I was talking with a friend about autonomous cars, he said to me that for these cars is required full interaction with other vehicles. I thought that with "interaction" he was referring to "comunication" between vehicles, i.e. sharing informations, but he told me

Interaction does not mean communicating, but simply knowing that there are other objects and being aware of their movements and actions.

So i replied to him that what he described was not interaction because interaction is a two-way action. The car detects the surrounding space on its own, so there is no interaction.

He then told me

An interaction exists when one object A detects the presence of another object B and A modifies its behaviour according to the movements of B.

and I replied that this is not interaction, but simply the law of cause and effect, and that interaction exists when two objects act on each other.

Here is where the discussion ended.

Since I was not sure about the definition of interaction, I searched for it and find that "Interaction is a kind of action that occur as two or more objects have an effect upon one another. The idea of a two-way effect is essential in the concept of interaction, as opposed to a one-way causal effect." (from wikipedia).

So are we saying the same thing in different ways or one is wrong and the other is right ?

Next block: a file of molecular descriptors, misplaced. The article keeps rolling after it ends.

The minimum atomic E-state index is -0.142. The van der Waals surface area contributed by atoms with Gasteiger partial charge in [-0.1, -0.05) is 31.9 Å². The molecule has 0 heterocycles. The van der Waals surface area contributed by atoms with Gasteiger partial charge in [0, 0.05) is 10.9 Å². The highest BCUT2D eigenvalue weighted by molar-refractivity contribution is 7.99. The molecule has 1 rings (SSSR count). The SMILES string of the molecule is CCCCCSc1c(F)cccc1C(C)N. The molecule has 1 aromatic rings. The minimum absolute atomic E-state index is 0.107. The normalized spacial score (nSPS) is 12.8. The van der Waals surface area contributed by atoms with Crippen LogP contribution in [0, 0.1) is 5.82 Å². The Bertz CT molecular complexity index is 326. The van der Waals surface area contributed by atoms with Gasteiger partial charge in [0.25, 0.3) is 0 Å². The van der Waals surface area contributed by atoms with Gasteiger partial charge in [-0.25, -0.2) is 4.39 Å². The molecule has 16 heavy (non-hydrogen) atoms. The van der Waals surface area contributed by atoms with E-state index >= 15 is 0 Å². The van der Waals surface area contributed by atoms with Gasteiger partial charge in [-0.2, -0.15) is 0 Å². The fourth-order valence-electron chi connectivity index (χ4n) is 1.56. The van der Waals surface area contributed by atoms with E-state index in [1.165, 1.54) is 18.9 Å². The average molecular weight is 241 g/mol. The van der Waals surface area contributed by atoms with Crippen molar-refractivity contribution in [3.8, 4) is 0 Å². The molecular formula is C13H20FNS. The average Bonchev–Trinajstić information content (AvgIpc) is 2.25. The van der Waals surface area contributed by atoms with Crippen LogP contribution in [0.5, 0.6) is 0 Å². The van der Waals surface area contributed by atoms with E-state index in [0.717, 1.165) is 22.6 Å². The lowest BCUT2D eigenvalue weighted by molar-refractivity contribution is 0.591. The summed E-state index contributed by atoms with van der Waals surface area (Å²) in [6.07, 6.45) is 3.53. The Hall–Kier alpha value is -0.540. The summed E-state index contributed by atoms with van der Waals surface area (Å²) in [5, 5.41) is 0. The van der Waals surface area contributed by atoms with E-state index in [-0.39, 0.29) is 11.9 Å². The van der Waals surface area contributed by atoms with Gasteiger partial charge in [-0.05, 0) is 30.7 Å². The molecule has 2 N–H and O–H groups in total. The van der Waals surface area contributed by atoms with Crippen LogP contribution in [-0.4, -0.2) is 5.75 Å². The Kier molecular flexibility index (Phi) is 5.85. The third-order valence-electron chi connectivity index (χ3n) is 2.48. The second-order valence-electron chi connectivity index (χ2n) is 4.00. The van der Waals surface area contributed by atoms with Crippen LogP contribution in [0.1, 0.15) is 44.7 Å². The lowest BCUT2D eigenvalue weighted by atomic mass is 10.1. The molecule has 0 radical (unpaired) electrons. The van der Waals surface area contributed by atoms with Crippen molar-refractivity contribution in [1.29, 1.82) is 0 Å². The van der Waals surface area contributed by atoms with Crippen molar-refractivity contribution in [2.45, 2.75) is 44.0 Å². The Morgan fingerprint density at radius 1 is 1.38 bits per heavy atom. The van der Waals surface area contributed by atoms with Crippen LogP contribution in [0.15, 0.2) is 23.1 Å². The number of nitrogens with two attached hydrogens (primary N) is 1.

• Words are descriptive, not prescriptive. It shouldn't matter that you use a different definition to your friend; it doesn't affect what they meant. Nor would finding out what mainstream philosophers attribute to that word. Define your terms and move on, it isn't reason to abandon the conversation. Regardless, the "inter" in "interaction" is there for a reason. This isn't to say that you need explicit communication channels; bidirectional reactions naturally form a feedback loop.
    – Veedrac
    Feb 26, 2018 at 11:46
  • thanks for the reply, so you are saying that me and my friend are talking about the same thing but with different words?
    – sound wave
    Feb 26, 2018 at 13:34
  • 1
    I don't know, but I do think it would be a good idea to separate the claims about words from the claims about reality. I imagine you both agree that cars have to react to each other.
    – Veedrac
    Feb 26, 2018 at 15:36

1 Answer 1



Your friend shifts position on interaction : first it is 'simply knowing that there are other objects and being aware of their movements and actions'. Then it becomes 'detecting the presence of another object and modifying behaviour according to the movements of that object'.

It can't be both : the second involves more than simply knowing. It adds the modification of behaviour in the light of knowledge. Assume that the second formula marks the one your friend's revised position. We'll work with that.

Strictly speaking, interaction involves the action of two or more things on each other. Your friend only refers to the action of one object, the car, not on the other or of the other on it. One car simply maneouvres away from the other. But words have shades of meaning. The situation you describe can be called one of interaction.